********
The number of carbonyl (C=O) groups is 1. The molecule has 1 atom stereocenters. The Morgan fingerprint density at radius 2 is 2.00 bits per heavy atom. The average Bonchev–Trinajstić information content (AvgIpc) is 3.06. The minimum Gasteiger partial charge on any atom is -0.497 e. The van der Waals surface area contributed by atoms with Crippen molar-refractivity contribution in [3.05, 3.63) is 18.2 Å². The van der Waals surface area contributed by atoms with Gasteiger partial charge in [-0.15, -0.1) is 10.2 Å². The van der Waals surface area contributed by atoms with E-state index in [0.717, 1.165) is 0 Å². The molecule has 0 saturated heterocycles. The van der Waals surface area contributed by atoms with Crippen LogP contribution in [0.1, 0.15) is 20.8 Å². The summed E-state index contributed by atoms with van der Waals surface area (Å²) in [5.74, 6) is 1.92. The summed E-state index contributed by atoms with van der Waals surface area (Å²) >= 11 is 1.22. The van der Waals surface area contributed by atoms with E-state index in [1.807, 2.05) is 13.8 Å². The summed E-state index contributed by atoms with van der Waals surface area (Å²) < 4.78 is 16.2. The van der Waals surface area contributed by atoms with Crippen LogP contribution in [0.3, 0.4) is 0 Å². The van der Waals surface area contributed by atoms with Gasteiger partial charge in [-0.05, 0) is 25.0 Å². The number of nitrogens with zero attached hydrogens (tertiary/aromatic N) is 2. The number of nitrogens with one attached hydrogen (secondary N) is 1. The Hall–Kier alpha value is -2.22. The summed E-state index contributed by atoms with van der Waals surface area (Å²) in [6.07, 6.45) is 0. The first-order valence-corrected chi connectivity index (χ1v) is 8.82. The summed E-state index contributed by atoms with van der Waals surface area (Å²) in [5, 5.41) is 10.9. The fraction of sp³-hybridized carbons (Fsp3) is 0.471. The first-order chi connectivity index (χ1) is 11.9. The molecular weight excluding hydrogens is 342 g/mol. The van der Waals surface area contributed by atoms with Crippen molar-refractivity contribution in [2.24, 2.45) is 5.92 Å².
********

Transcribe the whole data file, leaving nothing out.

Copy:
The number of carbonyl (C=O) groups is 1. The molecule has 1 atom stereocenters. The Morgan fingerprint density at radius 2 is 2.00 bits per heavy atom. The average Bonchev–Trinajstić information content (AvgIpc) is 3.06. The minimum Gasteiger partial charge on any atom is -0.497 e. The van der Waals surface area contributed by atoms with Crippen molar-refractivity contribution in [3.05, 3.63) is 18.2 Å². The van der Waals surface area contributed by atoms with Gasteiger partial charge in [-0.15, -0.1) is 10.2 Å². The van der Waals surface area contributed by atoms with E-state index in [0.717, 1.165) is 0 Å². The molecule has 0 saturated heterocycles. The van der Waals surface area contributed by atoms with Crippen LogP contribution in [0.1, 0.15) is 20.8 Å². The summed E-state index contributed by atoms with van der Waals surface area (Å²) in [5.74, 6) is 1.92. The summed E-state index contributed by atoms with van der Waals surface area (Å²) >= 11 is 1.22. The van der Waals surface area contributed by atoms with E-state index in [1.807, 2.05) is 13.8 Å². The summed E-state index contributed by atoms with van der Waals surface area (Å²) < 4.78 is 16.2. The van der Waals surface area contributed by atoms with Crippen LogP contribution in [0.3, 0.4) is 0 Å². The van der Waals surface area contributed by atoms with Gasteiger partial charge in [-0.05, 0) is 25.0 Å². The number of nitrogens with zero attached hydrogens (tertiary/aromatic N) is 2. The number of nitrogens with one attached hydrogen (secondary N) is 1. The Hall–Kier alpha value is -2.22. The summed E-state index contributed by atoms with van der Waals surface area (Å²) in [6.07, 6.45) is 0. The first-order valence-corrected chi connectivity index (χ1v) is 8.82. The summed E-state index contributed by atoms with van der Waals surface area (Å²) in [5, 5.41) is 10.9. The fraction of sp³-hybridized carbons (Fsp3) is 0.471. The first-order chi connectivity index (χ1) is 11.9. The molecular weight excluding hydrogens is 342 g/mol. The van der Waals surface area contributed by atoms with Crippen molar-refractivity contribution in [2.24, 2.45) is 5.92 Å².